Dems' high-voltage permits challenge
An overhaul of electricity transmission laws is crucial to Democrats’ permitting dreams — but it’s a big project that will be the subject of a wonky fight over the next few months.
Why it matters: Think about the vision behind the IRA tax credits: huge wind and solar installations in rural areas supplying low-carbon power to population centers hundreds of miles away.
- To fully realize that, you’ve got to string a whole bunch of new power lines that can take years — even decades — to permit and build.
The intrigue: The kind of permitting changes that Democrats are talking about don’t always involve traditional environmental laws.
- It’s often disputes over siting, cost allocation and jurisdiction among the Federal Energy Regulatory Commission, states and grid operators that hold up long-distance power line projects.
Zoom in: The 2021 infrastructure law gave FERC more authority over projects in key national transmission corridors.
- Sen. Joe Manchin’s permits overhaul last year offered a next step, with a provision that would have expanded those centralized powers to site lines and allocated the costs to the consumers who would benefit.
- Sen. Sheldon Whitehouse similarly has a bill to make FERC the primary siting and cost-sharing authority for interstate transmission projects with more than 1,000 megawatts in capacity — an idea that environmental groups support.
- Sen. Martin Heinrich, meanwhile, has proposed a transmission investment tax credit, as well as legislation to overhaul FERC’s interregional power line planning process.
- Experts say interregional planning is currently a big blind spot in the regulatory system.
In the House, Sean Casten and Mike Levin are planning to unveil a wide-ranging transmission reform bill “shortly,” Casten told Axios.
- Casten said the bill would seek to “fix the economic problems in transmission policy” and make the FERC transmission permitting process more similar to the way the agency handles natural gas pipelines.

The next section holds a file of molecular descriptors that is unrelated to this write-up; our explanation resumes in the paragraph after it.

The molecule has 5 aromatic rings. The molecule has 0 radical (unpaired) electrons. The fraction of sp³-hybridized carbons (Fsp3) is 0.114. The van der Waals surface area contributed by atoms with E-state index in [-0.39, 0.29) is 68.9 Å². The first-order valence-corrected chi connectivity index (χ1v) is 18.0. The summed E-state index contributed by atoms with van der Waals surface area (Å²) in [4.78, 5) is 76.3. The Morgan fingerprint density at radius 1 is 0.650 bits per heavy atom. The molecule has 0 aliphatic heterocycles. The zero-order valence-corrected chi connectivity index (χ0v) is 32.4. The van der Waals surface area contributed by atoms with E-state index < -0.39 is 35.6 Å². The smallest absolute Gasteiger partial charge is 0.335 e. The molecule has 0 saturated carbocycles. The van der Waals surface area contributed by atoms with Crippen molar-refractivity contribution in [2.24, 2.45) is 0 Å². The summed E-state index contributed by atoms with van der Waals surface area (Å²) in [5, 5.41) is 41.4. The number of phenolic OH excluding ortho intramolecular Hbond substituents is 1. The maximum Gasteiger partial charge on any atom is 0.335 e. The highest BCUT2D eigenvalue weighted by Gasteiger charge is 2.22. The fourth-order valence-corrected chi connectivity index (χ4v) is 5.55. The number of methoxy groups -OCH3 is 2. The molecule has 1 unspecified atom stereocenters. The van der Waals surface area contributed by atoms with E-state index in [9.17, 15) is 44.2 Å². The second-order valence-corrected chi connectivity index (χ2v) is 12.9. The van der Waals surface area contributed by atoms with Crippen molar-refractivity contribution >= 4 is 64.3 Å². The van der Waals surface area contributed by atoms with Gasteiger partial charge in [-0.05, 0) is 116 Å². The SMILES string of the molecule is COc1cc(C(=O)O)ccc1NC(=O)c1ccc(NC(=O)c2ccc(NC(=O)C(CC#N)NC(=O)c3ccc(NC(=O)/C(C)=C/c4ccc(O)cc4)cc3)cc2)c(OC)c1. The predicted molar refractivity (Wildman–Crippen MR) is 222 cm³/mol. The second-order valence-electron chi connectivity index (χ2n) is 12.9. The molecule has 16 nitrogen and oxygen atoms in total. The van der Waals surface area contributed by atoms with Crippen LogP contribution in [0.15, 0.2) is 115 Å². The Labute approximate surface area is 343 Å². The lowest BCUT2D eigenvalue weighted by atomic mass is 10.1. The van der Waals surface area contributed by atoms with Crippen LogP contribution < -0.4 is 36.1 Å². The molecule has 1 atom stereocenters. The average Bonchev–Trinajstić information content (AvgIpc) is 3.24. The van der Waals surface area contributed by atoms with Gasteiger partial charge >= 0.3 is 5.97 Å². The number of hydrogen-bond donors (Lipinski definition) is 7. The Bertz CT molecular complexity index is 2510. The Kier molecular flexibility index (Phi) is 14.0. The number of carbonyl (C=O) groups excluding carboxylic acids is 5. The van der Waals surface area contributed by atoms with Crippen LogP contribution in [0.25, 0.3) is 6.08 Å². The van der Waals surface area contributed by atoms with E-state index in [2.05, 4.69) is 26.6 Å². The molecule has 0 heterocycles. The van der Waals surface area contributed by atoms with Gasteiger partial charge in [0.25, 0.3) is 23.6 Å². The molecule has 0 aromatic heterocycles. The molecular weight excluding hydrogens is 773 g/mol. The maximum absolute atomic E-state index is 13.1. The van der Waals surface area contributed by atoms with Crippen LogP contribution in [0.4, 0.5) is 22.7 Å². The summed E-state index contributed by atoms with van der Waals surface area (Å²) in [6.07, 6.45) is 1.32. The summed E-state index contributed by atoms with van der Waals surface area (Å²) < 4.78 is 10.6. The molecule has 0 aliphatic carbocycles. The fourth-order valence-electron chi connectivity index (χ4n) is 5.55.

- That includes ensuring that communities affected by these projects benefit and get a say in the process, Casten said.
Between the lines: These are huge changes to how the power sector operates, which could be difficult to pass in a divided Congress, even with the fervent interest in permitting reform.
- Republicans and state regulators don’t want to give FERC more authority here, viewing it as a federal power grab. That’s part of what sunk the Manchin bill.
- Environmentalists who have made careers opposing big infrastructure projects are now in the position of supporting them.
- “I have watched time and again, as Congress has punted to FERC and FERC has punted the ball back to Congress because these questions are just really hard,” former commission chair Neil Chatterjee told Axios.
What we're watching: The policy folks working on this believe it's possible to chip away at the problem through FERC without major legislation.
- That could involve encouraging line operators to install so-called grid enhancing technologies to reduce congestion on the existing network.
- “If you want to get the most bang for your buck as soon as possible, it starts with optimizing the existing system,” said Devin Hartman, director of energy and environmental policy at R Street.
Chatterjee is also optimistic that FERC will move on its own to clean up the messy interconnection process.
- Currently, renewable energy developers face lengthy waits for cost assessments that show how much they’ll have to chip in for the lines needed to bring their power online.
- Right now, nearly 2,000 gigawatts of wind, solar and storage projects are sitting in interconnection queues, per a recent Lawrence Berkeley National Lab study. Much of it won't ever get built, but it’s a staggering number.
- “We’ve got to figure out a way to make it smarter, more efficient, to focus on real projects as opposed to speculative ones, to cut down the amount of time it takes to do studies,” Chatterjee said.